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California State University’s STAR Guides Toward Science Teaching

Program places students as fellows in research roles at
national labs and NASA centers

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(February 17, 2011) - California State University students Kaitlyn Fiechtner and Helida Haro found themselves at an unusual place for pre-service teachers last summer – NASA’s Dryden Flight Research Center at Edwards Air Force Base through the university's Science Teacher and Researcher (STAR) program.

Fiechtner, an undergraduate in mathematics at Fresno State, analyzed NASA’s FOSS – or Fiber-Optic Strain-Sensing system.  Haro, who earned a teaching credential at CSU Bakersfield and a master’s degree in applied mathematics at Cal State Northridge, examined “moments of inertia” to determine an aircraft’s distribution of mass, and thereby refine efforts to determine its weight.

CSU's pioneering STAR program  selects pre-service teachers (upper-division science, math and engineering majors and teaching credential students) as fellows. After orienting them, STAR dispatches the fellows for nine- to 10-week summer sojourns to national laboratories and other research centers to investigate technical questions along challenging lines of research while working with the labs’ engineers and scientists.

The program is coordinated on behalf of the CSU system by the Center for Excellence in Science and Mathematics Education (CESaME) at Cal Poly San Luis Obispo.

Launch at Lawrence Livermore with 16 fellows
In 2007, the first 16 STAR fellows were dispatched to conduct research – as paid interns – at Lawrence Livermore National Laboratory through funding from the National Science Foundation.  With support primarily from the Stephen Bechtel Fund, as well as from the Fluor Corporation Foundation, STAR began to expand, placing 30 fellows in 2008 and 39 in 2009 at eight different California facilities.

In 2010, with continued funding from the Bechtel Fund and added support from the NSF Noyce Scholars Program, STAR placed 71 fellows and connected with labs in four more states. (The Noyce program encourages talented science and math students and professionals to pursue teaching careers in high-need school districts.) While STAR has placed most of its fellows in the Bay Area, it has also partnered with national labs in Southern California, Washington, Colorado, Maryland and Tennessee.

Haro and Fiechtner were the first teacher-researchers to land at NASA’s Dryden Flight Research Center.

According to CESaME Director John Keller, the pair did more than strengthen their own capabilities and prospects as future science teachers:  “They fostered a cultural shift among members of the lab community there.”

Culture shifts at NASA’s Dryden amid STAR 2
Previously, many of Dryden’s engineers had not considered the potential of teachers and future teachers as researchers, Keller said. They were more familiar with hosting primarily engineering students as interns. “As we anticipated, the research mentors at Dryden were very pleased with the work that the STAR fellows accomplished,” he said.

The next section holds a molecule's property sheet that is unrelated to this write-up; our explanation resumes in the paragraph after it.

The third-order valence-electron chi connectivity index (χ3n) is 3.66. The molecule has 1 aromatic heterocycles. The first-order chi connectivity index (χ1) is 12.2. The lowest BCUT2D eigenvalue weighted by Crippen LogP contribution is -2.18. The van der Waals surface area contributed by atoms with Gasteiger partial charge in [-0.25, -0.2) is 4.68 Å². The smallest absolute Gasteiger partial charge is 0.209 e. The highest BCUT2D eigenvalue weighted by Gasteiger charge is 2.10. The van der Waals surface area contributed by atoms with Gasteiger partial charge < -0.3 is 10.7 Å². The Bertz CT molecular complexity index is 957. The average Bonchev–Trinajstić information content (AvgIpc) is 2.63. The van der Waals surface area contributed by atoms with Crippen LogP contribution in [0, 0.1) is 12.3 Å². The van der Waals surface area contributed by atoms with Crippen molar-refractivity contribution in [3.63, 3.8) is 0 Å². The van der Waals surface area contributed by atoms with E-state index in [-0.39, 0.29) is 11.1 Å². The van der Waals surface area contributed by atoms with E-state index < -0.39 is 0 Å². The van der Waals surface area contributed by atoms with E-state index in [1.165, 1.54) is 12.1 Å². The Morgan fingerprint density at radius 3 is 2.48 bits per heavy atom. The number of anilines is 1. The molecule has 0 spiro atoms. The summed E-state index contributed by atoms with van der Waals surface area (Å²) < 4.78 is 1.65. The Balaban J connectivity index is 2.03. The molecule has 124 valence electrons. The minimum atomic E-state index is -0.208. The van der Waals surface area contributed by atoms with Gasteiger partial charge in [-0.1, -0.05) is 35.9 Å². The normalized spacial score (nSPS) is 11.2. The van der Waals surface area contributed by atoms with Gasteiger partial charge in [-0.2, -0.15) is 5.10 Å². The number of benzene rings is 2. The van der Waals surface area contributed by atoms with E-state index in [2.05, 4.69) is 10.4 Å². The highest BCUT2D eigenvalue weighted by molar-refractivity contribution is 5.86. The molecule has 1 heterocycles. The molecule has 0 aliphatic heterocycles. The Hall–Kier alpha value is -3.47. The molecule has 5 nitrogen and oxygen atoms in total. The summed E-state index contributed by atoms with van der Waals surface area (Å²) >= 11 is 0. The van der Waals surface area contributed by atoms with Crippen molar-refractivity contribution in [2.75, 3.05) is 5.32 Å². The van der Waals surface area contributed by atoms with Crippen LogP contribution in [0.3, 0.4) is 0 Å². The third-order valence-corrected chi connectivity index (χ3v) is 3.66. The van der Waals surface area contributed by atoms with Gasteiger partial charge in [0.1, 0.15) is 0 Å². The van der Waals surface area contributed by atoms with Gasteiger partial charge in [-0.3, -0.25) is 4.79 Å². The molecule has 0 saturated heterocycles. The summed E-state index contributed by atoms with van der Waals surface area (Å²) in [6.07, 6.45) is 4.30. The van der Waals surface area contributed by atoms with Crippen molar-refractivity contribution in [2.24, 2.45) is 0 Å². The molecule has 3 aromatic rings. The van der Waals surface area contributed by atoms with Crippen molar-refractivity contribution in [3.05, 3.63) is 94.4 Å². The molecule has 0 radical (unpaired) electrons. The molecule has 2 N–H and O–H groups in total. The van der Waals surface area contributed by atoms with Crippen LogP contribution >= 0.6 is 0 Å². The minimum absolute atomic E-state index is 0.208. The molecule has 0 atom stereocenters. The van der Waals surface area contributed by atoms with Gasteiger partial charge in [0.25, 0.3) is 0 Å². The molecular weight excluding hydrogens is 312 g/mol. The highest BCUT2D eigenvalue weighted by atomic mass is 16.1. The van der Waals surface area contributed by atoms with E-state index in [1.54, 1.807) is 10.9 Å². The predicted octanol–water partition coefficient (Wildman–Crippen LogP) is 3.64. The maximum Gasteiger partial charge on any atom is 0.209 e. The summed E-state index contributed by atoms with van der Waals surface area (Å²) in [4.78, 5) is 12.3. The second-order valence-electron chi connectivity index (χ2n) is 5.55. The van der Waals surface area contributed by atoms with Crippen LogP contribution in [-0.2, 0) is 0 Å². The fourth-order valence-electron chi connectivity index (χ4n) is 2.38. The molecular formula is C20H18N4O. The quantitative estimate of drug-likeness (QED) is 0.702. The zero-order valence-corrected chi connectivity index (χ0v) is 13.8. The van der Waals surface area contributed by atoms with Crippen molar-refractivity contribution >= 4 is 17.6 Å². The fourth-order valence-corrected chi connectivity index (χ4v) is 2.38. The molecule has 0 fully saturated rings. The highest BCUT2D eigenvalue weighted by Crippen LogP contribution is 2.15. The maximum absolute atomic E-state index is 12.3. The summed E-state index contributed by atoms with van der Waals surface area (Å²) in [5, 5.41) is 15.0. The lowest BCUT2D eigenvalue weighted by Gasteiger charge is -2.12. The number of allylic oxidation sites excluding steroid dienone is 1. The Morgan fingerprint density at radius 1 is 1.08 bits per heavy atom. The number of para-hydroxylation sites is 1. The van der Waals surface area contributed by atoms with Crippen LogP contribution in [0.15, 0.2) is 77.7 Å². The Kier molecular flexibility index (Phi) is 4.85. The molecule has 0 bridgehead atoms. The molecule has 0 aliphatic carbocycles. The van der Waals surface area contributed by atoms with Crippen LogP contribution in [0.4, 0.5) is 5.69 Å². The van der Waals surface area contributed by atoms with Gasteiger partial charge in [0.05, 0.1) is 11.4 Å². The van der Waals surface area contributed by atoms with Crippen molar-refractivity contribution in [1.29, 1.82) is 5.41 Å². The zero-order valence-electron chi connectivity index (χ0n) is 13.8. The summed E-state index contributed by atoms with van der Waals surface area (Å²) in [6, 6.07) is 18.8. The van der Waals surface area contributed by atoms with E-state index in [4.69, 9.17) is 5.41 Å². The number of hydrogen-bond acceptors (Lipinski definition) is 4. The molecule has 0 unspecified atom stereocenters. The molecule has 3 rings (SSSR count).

The experience has boosted the Dryden scientific community’s confidence in teachers, he said, and it also gave the engineers and other mentors at the research center new insights beyond the lab.

“By working with future teachers, they began to understand the contributions they themselves can make on the educational system,” said Keller.

A Noyce scholar, Fresno State’s Fiechtner plans to resume her strain-sensing research at Dryden this summer. Haro, selected recently for a NASA fellowship, has a new position – teaching math and science at San Fernando Middle School. “I love it,” she said.  “I'm sure that my internships helped me get the job.”

STAR search for science teachers aims to reach hundreds
Unique in its coupling of public and private support, STAR built upon an earlier Department of Energy Pre-Service Teacher (PST) research program. Part of the CSU’s Mathematics and Science Teacher Initiative, STAR seeks to help address the estimated need for 33,000 more math and science teachers in California over the next decade by improving teacher recruitment, education and professional development, and retention rates.

How?  By providing future teachers with prestigious, inspiring and demanding research experiences, and by fostering inquiry-based science teaching and learning. The STAR program also creates a welcome sense of belonging to a larger community of scientists and teachers.

When last summer’s participants were surveyed, 89 percent reported it built their confidence and heightened their interest in teaching; and 95 percent said STAR increased their desire to combine teaching and research. All of those surveyed indicated that the experience made them feel like they were part of a broader community of teacher-researchers.

This summer, the program aims to place another 70 fellows (drawn from 140 applicants), Keller said. At this level, he said, the program has limited impact on addressing the looming shortage, but it promotes future “teacher-leaders” who can bring the benefits of research experience to schools.

In its broader vision, he said, organizers seek to institutionalize a sustainable STAR program.

“We would like it to be a program of several hundred California students each year having research as part of their credential-program experience,” he said. “That would have a much larger impact.”

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